Hi I’m Courtney Gray, we’re here at Hard
Court Studios’ in East Austin, Texas. You can find us online at courtneygrayarts.com
and there’s more information about the studio on here. We have many artists in house as
well as jewelry makers. Today I’m going to show you how to put together a basic tool
kit to get started making your own jewelry either at home or in a rented studio whatever
you decide works the best. I for one started in my garage, which works fine except in the
summer of course. And basically what you’d need is a surface to start with. This is a
very make shift home made bench I made probably six years ago or so just out of a desk I found
on the side of the road. I painted it, gave it a nice little paint job, built up a make
shift bench pin which is an essential tool and component of jewelry making, which is
basically just a clamp. You want a nice anvil type surface to hammer on and a wood surface
to brace your jewelry against as you work it. The next thing I would suggest so you
could see well is getting an optivisor. Some people need this, some don’t most of the
big time jewelers use these all the time. It’s pretty essential to see things up close,
we worked with such tiny stuff all day your eyes get kind of tired. This is an essential
tool in my book. The next thing would probably be to collect the basic hand files. Depends
on what you’re going to dive into, if you’re going to work with silver or wax you’re
going to need some jewelry hand files. These aren’t actually jewelry tools, you can find
them at your local hardware store. They’re pretty inexpensive, they come in round, half
round, flat. You’ve got your different angles there which you will find a few of them being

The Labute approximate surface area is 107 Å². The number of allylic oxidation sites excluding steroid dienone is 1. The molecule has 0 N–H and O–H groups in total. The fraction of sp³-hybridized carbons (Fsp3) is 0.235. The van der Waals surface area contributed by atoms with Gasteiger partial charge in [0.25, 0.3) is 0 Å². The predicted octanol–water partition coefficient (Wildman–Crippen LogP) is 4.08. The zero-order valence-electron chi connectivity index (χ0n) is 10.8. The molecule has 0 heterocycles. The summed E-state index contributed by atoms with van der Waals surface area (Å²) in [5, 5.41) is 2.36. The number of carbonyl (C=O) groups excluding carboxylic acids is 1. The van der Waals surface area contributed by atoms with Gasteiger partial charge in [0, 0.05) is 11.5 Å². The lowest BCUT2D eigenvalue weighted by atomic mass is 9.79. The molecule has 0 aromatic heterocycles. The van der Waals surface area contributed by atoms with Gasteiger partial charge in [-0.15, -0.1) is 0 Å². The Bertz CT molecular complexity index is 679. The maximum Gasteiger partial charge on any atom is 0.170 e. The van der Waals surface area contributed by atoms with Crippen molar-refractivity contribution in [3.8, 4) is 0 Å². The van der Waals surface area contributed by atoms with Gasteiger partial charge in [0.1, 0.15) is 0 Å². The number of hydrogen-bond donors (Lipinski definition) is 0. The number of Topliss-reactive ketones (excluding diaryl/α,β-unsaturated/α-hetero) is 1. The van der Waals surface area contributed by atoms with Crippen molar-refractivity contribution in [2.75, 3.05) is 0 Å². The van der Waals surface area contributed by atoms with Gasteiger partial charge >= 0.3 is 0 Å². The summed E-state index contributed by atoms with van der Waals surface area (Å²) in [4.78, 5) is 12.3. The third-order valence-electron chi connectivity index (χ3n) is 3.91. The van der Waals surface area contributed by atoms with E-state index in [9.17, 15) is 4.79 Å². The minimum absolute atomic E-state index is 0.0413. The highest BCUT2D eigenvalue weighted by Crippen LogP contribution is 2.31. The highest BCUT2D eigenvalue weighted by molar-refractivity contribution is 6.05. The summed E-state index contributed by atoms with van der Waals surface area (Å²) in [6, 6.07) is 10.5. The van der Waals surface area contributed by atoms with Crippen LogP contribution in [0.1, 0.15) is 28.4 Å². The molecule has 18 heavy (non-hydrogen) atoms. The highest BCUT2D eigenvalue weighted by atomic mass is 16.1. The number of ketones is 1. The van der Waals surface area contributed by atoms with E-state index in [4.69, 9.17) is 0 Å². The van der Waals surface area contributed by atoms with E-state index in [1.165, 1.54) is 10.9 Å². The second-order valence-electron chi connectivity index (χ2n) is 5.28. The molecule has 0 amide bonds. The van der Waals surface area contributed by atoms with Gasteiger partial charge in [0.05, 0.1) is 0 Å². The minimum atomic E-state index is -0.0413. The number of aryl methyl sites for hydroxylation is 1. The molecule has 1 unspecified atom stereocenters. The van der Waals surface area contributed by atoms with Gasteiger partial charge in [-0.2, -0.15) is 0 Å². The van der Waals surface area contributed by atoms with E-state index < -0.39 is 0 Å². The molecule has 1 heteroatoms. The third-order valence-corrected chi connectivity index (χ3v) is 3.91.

more necessary than others. Okay the next thing that you want to do is get some different
types of files to see what’s best for you. These are more course files that will remove
larger amount of material in a shorter amount of time. It’s good for heavy removal and
when you’re working with silver. You can get really fine files they go from different
coarseness ness and so you can get basically whatever works for whatever material you’re
working with. Another essential thing to acquire is some safety glasses. These are a little
intensive, they have lights on them which I find handy but is more than you need. Just
something basic to keep metal from flying on you, just a good safety precaution. The
next thing would be to collect a few hammers to get started. This is a balltene hammer
that works great for rounding and texturing for silver, different kinds of metal, bronze,
gold whatever you decide to work with. Pretty good tool to have. The rawhide mallet is a
big tool for jewelers as well. Hammering out, reshaping rings, things to this nature. You
can hit your metal with it and basically it won’t mar or scar up your metal or dent
it. So it’s a nice essential tool as well. I’m definitely going to need a soft blade.
The blade I have in here right now is a wax blade, this is for cutting out pieces of wax.
There are also blades for cutting silver sheet things like that. Which look like this the
silver sheet. You can buy it in different sizes, different gages, and different thicknesses.
Some come with texture already on it, you can play with that. There’s a lot of options
for you there. The saw blades that you need for that come in also different thickness
and sizes and will break on you a lot at first. But you do get a hand on it, it takes a very
light touch. Those come in packs of twelve and you can buy from your bead store, jewelry
supply company and local supply company. You’re also going to need a scribe, something to
mark your design onto, to draw your patterns out onto silver or wax. Whichever you’re
working with. It’s a pretty essential tool. That can be as simple as going to the garage
and finding your old protractor and using the tip on that to mark down, write down,
and draw out your pattern. But there’s more of course jewelry style tools out there.